The Italian airport system features a complex and significantly changing regulatory framework, in which national provisions combine with EU directives and regulations established under international treaties and upon which privatisation and concentration processes involving a number of large domestic airports also impact.
The following principal new legislative issues were introduced in 2013 within the air transport sector:
Presidential Decree of October 29, 2013 – Standardisation of take-off and landing fees for inter-EU flights and non-EU flights at Italian airports
With the publication of eight decrees in the Official Gazette of October 31, 2013, the Italian Government brought an end to the infraction procedure taken by the European Commission against Italy, which considered the differentiation between inter-EU and non-EU take-off and landing fees applied by Italy since 2001 based on the origin/destination of flights as illegal. The Italian Authorities identified as a solution the interruption of the infraction procedure through the issue of 8 provisions – 5 Inter-Ministerial Decrees and 3 Presidential Decrees - which modified the existing Legislation and the Application Guidelines, in addition to altering the take-off and landing fees for each Operator, in force under both the original and supplementary Regulatory Agreement.
The Presidential Decree of October 29, 2013 concerning the supplementary Regulatory Agreement in force between ENAC and SEA includes new take-off and landing fee tables which categorise inter-EU and non-EU flights together, in substitution of attachment 10 of the Regulatory Agreement and indicates the new fees which will enter into force from January 1, 2014.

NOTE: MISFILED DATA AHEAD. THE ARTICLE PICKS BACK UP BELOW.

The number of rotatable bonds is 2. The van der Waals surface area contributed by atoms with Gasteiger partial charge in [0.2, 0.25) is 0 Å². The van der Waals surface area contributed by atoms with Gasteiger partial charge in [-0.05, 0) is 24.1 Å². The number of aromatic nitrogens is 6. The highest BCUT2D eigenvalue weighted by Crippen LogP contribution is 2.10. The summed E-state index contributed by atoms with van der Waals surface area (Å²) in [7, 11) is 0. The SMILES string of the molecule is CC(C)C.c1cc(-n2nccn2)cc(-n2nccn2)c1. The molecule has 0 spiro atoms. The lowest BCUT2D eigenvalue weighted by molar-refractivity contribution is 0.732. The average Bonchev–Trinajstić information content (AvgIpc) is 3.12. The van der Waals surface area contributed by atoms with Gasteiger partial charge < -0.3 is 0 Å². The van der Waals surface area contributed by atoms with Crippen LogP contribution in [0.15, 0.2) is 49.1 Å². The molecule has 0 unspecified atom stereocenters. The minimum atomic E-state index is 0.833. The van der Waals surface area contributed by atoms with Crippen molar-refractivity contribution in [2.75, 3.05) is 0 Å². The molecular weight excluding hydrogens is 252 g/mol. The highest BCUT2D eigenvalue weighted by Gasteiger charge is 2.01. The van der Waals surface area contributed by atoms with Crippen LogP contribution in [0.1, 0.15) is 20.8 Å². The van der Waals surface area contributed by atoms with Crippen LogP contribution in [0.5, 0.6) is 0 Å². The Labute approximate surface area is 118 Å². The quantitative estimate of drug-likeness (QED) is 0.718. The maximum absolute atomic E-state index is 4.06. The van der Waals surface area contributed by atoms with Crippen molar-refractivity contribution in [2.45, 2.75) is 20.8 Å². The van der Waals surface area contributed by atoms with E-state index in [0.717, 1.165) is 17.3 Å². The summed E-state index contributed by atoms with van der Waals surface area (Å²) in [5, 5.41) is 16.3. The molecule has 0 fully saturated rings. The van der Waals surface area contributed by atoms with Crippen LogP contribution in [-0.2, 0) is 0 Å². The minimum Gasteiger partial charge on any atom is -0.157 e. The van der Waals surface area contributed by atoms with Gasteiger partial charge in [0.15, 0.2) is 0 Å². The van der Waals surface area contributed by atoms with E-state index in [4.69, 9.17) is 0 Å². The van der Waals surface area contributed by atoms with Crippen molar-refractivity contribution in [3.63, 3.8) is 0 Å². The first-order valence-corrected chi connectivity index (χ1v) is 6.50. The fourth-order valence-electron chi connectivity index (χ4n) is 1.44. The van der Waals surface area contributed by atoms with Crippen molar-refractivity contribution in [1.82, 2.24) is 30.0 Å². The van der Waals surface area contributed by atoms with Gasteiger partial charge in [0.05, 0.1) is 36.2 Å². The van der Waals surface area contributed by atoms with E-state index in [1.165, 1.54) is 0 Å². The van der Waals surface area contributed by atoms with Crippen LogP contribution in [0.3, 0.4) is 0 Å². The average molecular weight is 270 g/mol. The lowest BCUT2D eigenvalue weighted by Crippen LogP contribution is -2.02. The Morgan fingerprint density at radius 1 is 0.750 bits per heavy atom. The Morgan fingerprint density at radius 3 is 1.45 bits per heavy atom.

Destination Italy Decree
On December 24 Legislative Decree No. 145, (the so-called Destination Italy Decree), published on December 23, entered into force, containing Article 13 – Urgent measures for EXPO 2015, for public works in relation to air transport – which seeks to transparently and within an openly competitive environment govern the selection process by airport managers of airlines for the receipt of grants for the introduction and development of routes which satisfy the demand of their respective user bases. The selection process must be executed in line with the Guidelines to be drawn up and adopted by the Ministry for Infrastructure and Transport within thirty days from publication of the Decree.
The full impact of this provision for SEA is not yet assessable as, also due to a number of amendments introduced on its enactment, the Guidelines have not yet been published. The potentially most significant features would appear to be the possible obligation to select grant beneficiaries through tender and the compatibility of existing contracts.
Security check services
Law No. 125 of October 30, 2013 converted, with amendments, Legislative Decree No. 101 of 31/08/2013, enacting urgent Provisions for the restructuring of Public Administrations. In particular, the provisions of Article 6 concerning airport control were confirmed, which at paragraph 1 introduced the option for ENAC to award to the airport manager the security checks on crew, personnel and staff, in addition to vehicles accessing areas of the airport close to the public. On 5/12/2013, at the second round table meeting on air transport organised by the Ministry of Infrastructure and Transport with the sector organisations, Assaeroporti highlighted that the awarding of the security control service to security staff (scheduled for 2014) will increase the costs of the airport management companies (an estimated approx. Euro 400,000 per security gate) and currently a viable tariff structure for recovery of the costs has not yet been established. For SEA, in particular, it will be necessary to adjust the Regulatory Agreement to introduce the provision.